Bernhard Buhs is a PhD student in the D1 Project – Analysis of Migration Processes due to Environmental Conditions between 40.000 and 14.000 a B.P. in the Rhine-Meuse Area.
The Altmuehlian of Southern Germany is a Middle Palaeolithic archaeological industry that contain knapped-stone leaf point artifacts. These industries are commonly dated to the end of the Middle Paleolithic and are regularly invoked in discussions concerning the disappearance of Neanderthals and appearance of Homo sapiens at about 40.000 B.P.
Erik J. Schaffernicht is a PhD candidate in meteorology at the Institute for Geophysics and Meteorology of the University of Cologne, Germany.
He is member of the project Palaeoclimate and Palaeoenvironmental Reconstructions Using a Computational Regional Environmental Modelling System (Project E6) of the Collaborative Research Centre 806 (CRC806), Our Way to Europe.
The Chew Bahir basin is located in southern Ethiopia. It is a tectonic graben, which is part of the East African Rift System (EARS). Its position close to the Omo Valley, which is considered to be the source region of the anatomically modern human (AMH), makes it an interesting target for interdisciplinary research.
11,000 years ago, at the beginning of the Holocene, today’s hyper-arid Sahara desert was dotted with large and small lakes, savannah and grassland and in some regions even humid tropical forest. Due to a strengthened African monsoon triggered by strong orbital forcing i.e. summer insolation, more humid conditions compared to today, prevailed in Northern and Central Africa.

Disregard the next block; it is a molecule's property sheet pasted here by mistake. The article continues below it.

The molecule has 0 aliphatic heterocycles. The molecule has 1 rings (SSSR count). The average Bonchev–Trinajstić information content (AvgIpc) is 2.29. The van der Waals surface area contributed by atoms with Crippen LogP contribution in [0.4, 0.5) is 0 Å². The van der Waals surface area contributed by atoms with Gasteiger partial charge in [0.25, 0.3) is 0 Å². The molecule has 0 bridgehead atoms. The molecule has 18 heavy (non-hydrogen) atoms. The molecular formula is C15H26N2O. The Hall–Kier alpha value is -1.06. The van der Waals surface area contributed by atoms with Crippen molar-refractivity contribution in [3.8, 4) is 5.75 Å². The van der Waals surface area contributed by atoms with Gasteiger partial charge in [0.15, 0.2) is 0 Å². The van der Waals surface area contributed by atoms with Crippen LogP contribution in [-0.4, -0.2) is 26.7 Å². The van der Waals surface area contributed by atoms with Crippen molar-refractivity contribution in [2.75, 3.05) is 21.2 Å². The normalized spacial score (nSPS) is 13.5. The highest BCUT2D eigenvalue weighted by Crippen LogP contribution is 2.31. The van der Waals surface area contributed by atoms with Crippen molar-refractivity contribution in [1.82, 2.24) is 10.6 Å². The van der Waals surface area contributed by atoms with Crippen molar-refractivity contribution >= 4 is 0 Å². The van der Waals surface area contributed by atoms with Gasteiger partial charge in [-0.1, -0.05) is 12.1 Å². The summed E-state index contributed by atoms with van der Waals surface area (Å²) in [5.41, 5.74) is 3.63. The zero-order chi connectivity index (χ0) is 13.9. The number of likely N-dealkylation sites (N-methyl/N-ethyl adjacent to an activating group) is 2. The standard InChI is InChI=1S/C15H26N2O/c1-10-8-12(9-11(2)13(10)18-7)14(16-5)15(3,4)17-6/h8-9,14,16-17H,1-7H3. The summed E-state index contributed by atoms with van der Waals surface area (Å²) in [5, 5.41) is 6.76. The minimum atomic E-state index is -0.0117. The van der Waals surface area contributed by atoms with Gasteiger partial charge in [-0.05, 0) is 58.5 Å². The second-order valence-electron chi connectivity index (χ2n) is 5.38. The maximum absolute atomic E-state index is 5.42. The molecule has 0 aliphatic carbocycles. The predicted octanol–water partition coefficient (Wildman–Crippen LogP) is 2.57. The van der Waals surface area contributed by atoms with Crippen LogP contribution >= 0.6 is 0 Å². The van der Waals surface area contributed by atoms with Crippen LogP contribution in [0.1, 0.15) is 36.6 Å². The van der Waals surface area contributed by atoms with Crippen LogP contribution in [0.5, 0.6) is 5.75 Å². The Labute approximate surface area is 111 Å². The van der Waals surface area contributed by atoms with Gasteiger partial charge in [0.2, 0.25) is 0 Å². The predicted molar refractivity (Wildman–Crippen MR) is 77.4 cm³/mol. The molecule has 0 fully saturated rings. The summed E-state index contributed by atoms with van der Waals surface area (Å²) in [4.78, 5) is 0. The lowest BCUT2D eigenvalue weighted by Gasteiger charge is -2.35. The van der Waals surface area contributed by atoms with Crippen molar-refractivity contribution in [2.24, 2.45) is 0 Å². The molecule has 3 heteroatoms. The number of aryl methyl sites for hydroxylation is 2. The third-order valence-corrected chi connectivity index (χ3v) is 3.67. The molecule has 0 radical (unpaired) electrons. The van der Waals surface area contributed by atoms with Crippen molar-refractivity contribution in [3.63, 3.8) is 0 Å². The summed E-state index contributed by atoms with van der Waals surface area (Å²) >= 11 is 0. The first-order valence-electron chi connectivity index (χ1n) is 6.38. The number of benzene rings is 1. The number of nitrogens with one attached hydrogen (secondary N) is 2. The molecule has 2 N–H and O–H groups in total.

I am a member of the CRC 806 in project B3 as research assistant since 2011. Since September 2013 I am working on my PhD (funded by the German National Academic Foundation), in which I am analyzing changes of fossil diatom communities during the Holocene in sediment cores from Lake Kinneret (Israel; Southeastern Mediterranean) and Laguna de Medina (Spain, Western Mediterranean).
The project C3 investigates limnological archives on the southern Iberian Peninsula to unravel past environmental and climatic conditions of the late Quaternary.
Maria Papadopoulou is a PhD student in the CRC project B2. She studied Forestry and Natural Environment at Aristotle University of Thessaloniki, ownes a master in Palynology and Palaeobotany from the same institute and started her PhD project in January 2014 at the University of Cologne.
Marc Bormann is a PhD student in the CRC project B2 “Climatic and Environmental History of the Balkans During the Last Glacial Cycle”. He studied Geography, Geology and Soil Science at the Universities of Cologne and Bonn. In his PhD project, starting in January 2014, he investigates a sediment record from the Mohos crater in the Eastern Romanian Carpathians using a multiproxy approach.
Andrea Miebach is a PhD student in the CRC project B3. She studied biology at the University of Bonn and started her PhD project in October 2013. The key task of the B3 project is to reveal environmental conditions during times of human dispersal in the southern part of the eastern trajectory. Here, long and high-resolution continental records are rare. The study of pollen and other palynomorphs give us the opportunity not only to investigate how the vegetation looked like, but it also gives us insights into climate conditions and human occupation.